Investors, Land Contracts and Lease Options

Hello, Good day to all. I am writing this message in order to clarify my understanding about lease options and land contracts. In addition, I will to understand the circumstances in which one method should be selected than the other.

Lease option- As the investor, you want to ensure that the tenant buyer has no equitable interest in the property. Seller is obligated to sell. Buyer can exercise his option to purchase but is not obligated to purchase.

Land Contract- As the investor, you grant the tenant/buyer an equitable interest due to the investor delegating responsibilities to the tenant such as paying the mortgage, utilities, property taxes and other financial issues that may be associated with the property. In this scenario, the buyer must buy the property upon the termination of the land contract period. Buyer is obligated by contract to purchase.

  1. When does the investor elect the lease option method over the land contract method?
  2. What is the contractual terminology to used to describe the monthly payments the investor/seller receives in the land contract scenario? Are these monies paid considered rents or “consideration money” due to the tenant/buyer being able to deduct the interest from these payments on their yearly taxes?
  3. What is the penalties the investor can implement in the land contract scenario if the tenant/buyer violates his duties to pay mortgage or any other financial obligation?

All responses will be appreciated.


In the past I used lease options often (in fact, I once wrote a book about them in the '80’s). I don’t use them anymore as a seller. Reason: in the event of default, the tenant has an excellent chance of claiming an “equitable interest” in the property forcing you to foreclose (a very expensive and time-consuming procedure). In addition, courts are now defining many lease option agreements as “disguised sales contracts”, and state legislatures, influenced by the realtor lobby, are passing anti-investor laws such as in Texas where lease options are all but banned.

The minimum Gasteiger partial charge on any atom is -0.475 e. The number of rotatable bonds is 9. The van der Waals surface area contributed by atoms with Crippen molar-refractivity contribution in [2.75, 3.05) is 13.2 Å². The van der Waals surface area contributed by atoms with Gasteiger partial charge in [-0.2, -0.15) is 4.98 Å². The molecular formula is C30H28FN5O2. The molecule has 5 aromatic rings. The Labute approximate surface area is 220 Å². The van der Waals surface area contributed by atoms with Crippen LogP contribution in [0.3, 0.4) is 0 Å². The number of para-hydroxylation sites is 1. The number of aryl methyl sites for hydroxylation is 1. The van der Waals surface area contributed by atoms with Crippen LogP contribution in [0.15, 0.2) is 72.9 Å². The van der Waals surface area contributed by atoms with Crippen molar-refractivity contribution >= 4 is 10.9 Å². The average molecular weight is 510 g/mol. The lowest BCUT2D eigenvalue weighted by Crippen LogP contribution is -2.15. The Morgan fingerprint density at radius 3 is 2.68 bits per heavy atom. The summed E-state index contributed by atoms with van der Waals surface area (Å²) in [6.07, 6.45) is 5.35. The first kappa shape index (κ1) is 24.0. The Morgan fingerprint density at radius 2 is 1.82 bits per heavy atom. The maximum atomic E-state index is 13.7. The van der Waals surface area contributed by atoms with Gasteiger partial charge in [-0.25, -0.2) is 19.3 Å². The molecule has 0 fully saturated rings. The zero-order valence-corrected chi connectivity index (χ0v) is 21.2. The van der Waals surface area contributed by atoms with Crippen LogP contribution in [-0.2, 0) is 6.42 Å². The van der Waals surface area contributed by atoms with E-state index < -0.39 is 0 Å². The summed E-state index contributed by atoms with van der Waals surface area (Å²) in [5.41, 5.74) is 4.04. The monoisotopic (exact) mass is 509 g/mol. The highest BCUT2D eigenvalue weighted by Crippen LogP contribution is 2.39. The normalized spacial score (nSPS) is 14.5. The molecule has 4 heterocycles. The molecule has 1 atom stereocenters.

The drawback to a land contract is similar. In addition, the date of sale of a land contract is the date you sign it, presenting a tax consequence for the seller.

Both methods are excellent from a tenant standpoint but present potential problems for the seller.

As you know, I recommend combining a land trust with a triple net lease to avoid these potential problems and to provide asset protection. I hope this information was of some value to you. Good luck.

Da Wiz

Thanks mtnwizard for the information. It appears that utilizing a land trust in conjunction with a triple net lease is the optimal investment strategy to minimize risk and loss in the subject 2 deals. In your experience as an investor, are most real estate lawyers comfortable or versed in the concept of the triple net lease? Are there any books I can purchase that can enhance my understanding of the triple net lease? Thanks again for the feedback.


Please don’t base your investing strategy on one person’s OPINION of what works best. My suggestion is for you visit the local library and read up on a few of these different methods, then you can come back here with more detail questions. Plus, you’ll save $$$ that way.

As to a triple net lease, any attorney that does commerical leases (where they are most commonly used) should have a standard form for your review. Or if you know any commerical renters/landlords, maybe you could review theirs for free.


Thanks for the advise, Roger J. I will investigate further methods.

A triple net lease is commonplace. However, in order to provide your tenant the tax and interest writeoffs, it must be combined with a land trust.

Da Wiz

Thanks for the information, Mtnwizard.